Argentina "Dirty War" General Gets 25 Years

Discussion in 'Military' started by Psychoblues, Dec 18, 2007.

  1. Psychoblues
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    Psychoblues Senior Member

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    I wonder how many "dirty war" generals there are out there?

    BUENOS AIRES (Reuters) - An Argentine court on Tuesday sentenced former military junta member Cristino Nicolaides to 25 years in prison for conspiring to murder leftist opponents during the 1976-83 so-called dirty war.

    Seven other military officials were ordered to serve prison terms of between 20 years and 25 years for kidnapping and killing several members of a leftist guerrilla group, Montoneros, during the dictatorship.

    Nicolaides, the military regime's last army commander, is the highest-ranking official to be convicted of human rights crimes since "dirty war" amnesty laws and pardons were scrapped in 2003.

    Rights activists and relatives of dictatorship victims applauded the verdict after it was read aloud, and some yelled insults at the men as they filed out of the courtroom.

    Nicolaides, who is in his early 80s, was not present at the hearing.

    Earlier this year, the courts handed down life sentences to three rights abusers -- two police officers and a Roman Catholic priest who served as police chaplain -- arguing they had committed crimes against humanity.

    As many as 30,000 leftists and dissidents were kidnapped and killed during military rule and officials crushed several small leftist guerrilla groups operating in the South American country.

    A former coast guard officer died last week, just four days before he was to face a verdict on decades-old torture charges. Investigators found that cyanide likely killed him and arrested his wife and two children for questioning.

    (Reporting by Damian Wroclavsky, writing by Hilary Burke, editing by David Wiessler)

    More: http://uk.reuters.com/article/worldN...ldNews&rpc=401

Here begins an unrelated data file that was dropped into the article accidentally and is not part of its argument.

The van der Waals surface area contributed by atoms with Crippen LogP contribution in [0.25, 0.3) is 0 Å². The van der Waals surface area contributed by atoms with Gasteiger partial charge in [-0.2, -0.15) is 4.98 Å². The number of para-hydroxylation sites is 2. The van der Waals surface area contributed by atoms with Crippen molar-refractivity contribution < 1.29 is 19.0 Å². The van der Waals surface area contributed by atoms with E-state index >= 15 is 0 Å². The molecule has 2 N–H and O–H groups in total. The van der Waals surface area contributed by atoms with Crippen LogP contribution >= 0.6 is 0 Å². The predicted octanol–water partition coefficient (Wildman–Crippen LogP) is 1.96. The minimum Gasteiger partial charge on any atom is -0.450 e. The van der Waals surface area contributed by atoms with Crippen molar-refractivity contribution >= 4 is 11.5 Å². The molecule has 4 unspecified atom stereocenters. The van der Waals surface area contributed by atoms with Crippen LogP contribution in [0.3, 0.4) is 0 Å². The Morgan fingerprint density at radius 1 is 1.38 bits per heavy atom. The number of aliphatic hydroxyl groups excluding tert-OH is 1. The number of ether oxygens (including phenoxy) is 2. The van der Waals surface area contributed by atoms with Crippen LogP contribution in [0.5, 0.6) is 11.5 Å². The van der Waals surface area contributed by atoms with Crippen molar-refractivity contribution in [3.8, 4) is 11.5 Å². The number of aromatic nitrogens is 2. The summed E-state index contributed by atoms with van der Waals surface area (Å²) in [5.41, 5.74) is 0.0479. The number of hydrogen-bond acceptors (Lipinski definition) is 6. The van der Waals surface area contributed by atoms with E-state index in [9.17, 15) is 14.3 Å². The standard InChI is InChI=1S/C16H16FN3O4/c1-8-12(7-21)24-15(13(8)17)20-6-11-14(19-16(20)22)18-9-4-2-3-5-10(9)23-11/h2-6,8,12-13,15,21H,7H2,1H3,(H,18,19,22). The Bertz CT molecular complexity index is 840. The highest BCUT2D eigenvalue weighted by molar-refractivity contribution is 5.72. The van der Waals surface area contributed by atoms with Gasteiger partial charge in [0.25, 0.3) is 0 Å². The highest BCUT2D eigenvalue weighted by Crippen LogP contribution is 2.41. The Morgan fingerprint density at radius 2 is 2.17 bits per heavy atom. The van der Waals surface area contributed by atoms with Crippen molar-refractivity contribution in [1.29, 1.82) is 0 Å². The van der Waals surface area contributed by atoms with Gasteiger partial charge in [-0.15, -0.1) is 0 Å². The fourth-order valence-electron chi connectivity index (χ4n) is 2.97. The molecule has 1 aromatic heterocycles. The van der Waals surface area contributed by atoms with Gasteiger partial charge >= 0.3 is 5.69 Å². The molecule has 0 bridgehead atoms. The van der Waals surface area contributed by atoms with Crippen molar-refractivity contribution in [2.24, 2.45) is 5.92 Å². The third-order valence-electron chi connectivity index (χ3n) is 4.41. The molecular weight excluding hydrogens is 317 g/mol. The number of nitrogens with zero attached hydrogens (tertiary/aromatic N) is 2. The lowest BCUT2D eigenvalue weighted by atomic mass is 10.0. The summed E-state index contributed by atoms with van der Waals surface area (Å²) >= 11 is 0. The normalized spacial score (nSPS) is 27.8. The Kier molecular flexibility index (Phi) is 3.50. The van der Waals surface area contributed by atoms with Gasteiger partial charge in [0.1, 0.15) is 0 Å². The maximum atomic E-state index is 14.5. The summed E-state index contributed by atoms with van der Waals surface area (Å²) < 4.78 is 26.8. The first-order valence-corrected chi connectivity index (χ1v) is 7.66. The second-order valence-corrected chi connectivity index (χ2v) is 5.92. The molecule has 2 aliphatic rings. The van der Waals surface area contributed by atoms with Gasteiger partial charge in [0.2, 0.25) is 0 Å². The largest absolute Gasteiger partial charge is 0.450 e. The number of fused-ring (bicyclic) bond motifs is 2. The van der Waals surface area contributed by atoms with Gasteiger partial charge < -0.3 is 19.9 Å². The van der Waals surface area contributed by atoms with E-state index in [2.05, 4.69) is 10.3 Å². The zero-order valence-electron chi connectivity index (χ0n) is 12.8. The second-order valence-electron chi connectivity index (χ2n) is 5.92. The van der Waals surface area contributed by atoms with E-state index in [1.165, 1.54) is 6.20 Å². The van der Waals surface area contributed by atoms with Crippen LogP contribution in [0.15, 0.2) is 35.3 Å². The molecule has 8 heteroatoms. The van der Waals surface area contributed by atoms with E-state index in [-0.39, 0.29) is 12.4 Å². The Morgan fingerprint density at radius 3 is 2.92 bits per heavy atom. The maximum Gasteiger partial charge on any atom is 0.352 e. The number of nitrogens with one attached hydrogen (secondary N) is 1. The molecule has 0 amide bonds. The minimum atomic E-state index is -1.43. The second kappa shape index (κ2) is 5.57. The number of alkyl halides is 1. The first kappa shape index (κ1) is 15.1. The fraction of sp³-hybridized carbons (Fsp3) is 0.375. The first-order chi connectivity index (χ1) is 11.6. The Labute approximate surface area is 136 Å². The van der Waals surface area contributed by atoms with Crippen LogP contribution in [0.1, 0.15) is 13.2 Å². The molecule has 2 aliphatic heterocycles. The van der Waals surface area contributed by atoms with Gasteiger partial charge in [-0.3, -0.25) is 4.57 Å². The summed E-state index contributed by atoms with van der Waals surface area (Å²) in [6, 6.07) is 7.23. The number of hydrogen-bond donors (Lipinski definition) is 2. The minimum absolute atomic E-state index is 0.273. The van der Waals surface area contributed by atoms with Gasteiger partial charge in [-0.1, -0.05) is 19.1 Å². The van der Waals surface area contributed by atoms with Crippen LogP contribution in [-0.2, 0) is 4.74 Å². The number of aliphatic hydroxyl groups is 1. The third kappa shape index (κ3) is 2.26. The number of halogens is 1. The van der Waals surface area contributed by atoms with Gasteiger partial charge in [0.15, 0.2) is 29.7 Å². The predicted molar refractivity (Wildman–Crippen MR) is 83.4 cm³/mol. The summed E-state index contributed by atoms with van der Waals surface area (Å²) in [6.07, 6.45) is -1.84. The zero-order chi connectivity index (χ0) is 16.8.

Maybe the torture thing got him?
     
  2. markdevera
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    markdevera Rookie

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    Interesting to be able to post my 2-cents worth after reading the book Guerrillas And Generals by Paul Lewis, which I got for Christmas and that in my opinion is the most thoroughly researched and informative book dealing with what amounted to be a civil war in Argentina. We have in recent days jailed for life, General Jorge Videla and others (Generals Bussi, Menendez, etc) of the military and police. But we mustn't stop here, and we must now be brave enough to go for the leaders and henchmen of the ultra-left, such as the Montoneros and EPR. These 'CTs' (Communist Terrorists) were ones that started it all with the killing of Dr. Oberdan Sallustro, US citizen John Swint and numerous other Ford, Fiat, Renault, General Motors and Chrysler executives, at the beginning of the 1970's. These were the 'CTs' that scared away foreign investment (i.e. McDonalds, Peugeot, etc.), killed hundreds and wounded thousands of policemen, unleashed a wave of bombings that destroyed and damaged thousands of buildings, and all this before the military coup of 1976! It was also the EPR and Montoneros which provoked the armed forces into ending its period of isolation in March 1976, and sending the army back into the streets and the jungles of Tucuman which resulted in the disappearances of 13,000 'CTs' and their supporters over the 1976-83 period. The Mothers of the Plaza de Mayo and other pro-left human rights groups may cry and complain about the disappearance of 30,000 so-called 'idealistic young people', but the bitter pill of truth is that the actual number of disappeared in Argentina is around 13,000 and that the bulk of them (some 10,000 by their own admission) were 'CT's'.
     

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